decided: February 10, 1989.
LEON NEWSOME, PETITIONER
COMMONWEALTH OF PENNSYLVANIA, PENNSYLVANIA BOARD OF PROBATION AND PAROLE, RESPONDENT
Appeal from the Order of the Pennsylvania Board of Probation and Parole, in the case of Leon Newsome, No. 2211K.
Joseph A. Ratasiewicz, Office of Public Defender, for petitioner.
Timothy P. Wile, Assistant Chief Counsel, with him, Robert A. Greevy, Chief Counsel, for respondent.
Judges Barry and Smith, and Senior Judge Narick, sitting as a panel of three. Opinion by Judge Smith. Judge MacPhail did not participate in the decision in this case.
[ 123 Pa. Commw. Page 414]
Petitioner appeals from an order of the Pennsylvania Board of Probation and Parole (Board) denying Petitioner's request for administrative relief from the Board's parole recommitment order recorded on February 19, 1986.
Petitioner was paroled by the Board on May 30, 1983 from two consecutive sentences imposed by the Delaware County Court of Common Pleas which were originally scheduled to expire on May 30, 1985. On April 7, 1985, Petitioner was charged by the Chester Township police with burglary and other related offenses and was released on bail the next day.
Before Petitioner's original sentences expired on May 30, 1985, the Board ceased to supervise Petitioner as an active case, declaring Petitioner delinquent as of April 7, 1985. On October 15, 1985, Petitioner entered a plea of guilty to charges of burglary and criminal conspiracy and was sentenced to a term of imprisonment of twenty-nine months to five years, less one day. The effective date of sentence was delayed until October 25, 1985.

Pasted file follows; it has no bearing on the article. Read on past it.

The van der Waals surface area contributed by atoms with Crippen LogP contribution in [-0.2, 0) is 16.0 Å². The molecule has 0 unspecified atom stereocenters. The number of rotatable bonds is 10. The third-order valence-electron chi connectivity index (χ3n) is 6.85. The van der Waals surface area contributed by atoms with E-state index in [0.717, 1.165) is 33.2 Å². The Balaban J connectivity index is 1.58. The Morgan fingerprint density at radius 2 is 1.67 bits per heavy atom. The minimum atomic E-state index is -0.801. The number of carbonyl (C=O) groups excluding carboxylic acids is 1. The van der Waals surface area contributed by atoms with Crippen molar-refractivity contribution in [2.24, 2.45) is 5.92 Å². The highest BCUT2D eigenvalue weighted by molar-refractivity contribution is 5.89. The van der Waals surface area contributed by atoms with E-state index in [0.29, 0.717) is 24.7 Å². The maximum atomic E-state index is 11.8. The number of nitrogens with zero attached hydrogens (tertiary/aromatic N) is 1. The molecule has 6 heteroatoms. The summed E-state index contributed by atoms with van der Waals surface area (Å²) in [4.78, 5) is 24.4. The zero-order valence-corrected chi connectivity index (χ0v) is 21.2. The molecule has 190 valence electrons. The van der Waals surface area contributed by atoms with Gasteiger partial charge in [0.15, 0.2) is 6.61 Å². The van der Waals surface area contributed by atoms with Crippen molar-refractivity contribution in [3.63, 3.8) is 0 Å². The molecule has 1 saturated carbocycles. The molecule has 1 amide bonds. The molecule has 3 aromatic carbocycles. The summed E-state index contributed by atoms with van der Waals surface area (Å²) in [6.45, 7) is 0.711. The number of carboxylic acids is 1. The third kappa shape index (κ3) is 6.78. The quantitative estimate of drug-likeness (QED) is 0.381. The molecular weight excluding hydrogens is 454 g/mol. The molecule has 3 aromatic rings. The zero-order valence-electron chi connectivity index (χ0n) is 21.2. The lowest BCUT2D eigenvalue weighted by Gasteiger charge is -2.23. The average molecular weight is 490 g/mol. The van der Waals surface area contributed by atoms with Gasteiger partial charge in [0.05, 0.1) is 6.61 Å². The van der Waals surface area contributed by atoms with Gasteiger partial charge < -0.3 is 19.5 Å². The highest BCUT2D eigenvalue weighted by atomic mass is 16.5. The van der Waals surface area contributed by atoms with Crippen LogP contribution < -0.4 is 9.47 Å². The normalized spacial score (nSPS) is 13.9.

On January 7, 1986, the Board charged Petitioner as a convicted parole violator, and thereafter convened a revocation hearing before an examiner at Delaware
[ 123 Pa. Commw. Page 415]
County Prison. The Board's recommitment order as recorded on February 19, 1986, directed Petitioner to serve his entire unexpired term of one year, eleven months, and twenty-nine days on backtime for his new burglary and criminal conspiracy convictions. Petitioner's maximum term expiration date on his original sentence was recomputed and extended by the Board to February 18, 1988. Petitioner filed a pro se administrative appeal which was denied by the Board on April 17, 1986. Petition for review to this Court followed.
Petitioner raises the following three issues for review: that he has been deprived of his constitutional right to due process because he was recommitted by the Board as a convicted parole violator allegedly in the absence of the Board's adequate or timely notice to him of his status as a parolee; that his due process rights were violated because the revocation hearing was not convened prior to Petitioner's entry of the guilty plea and that the Board's recommitment of him as a convicted parole violator, eight months subsequent to the expiration of his maximum term date, was untimely; and that his guilty plea was not voluntarily entered but rather induced by the Board's agent through that agent's alleged failure to adequately inform Petitioner of his status as a parolee. It is the Board's position that Petitioner has waived all of the issues that he now presents to this Court for judicial review.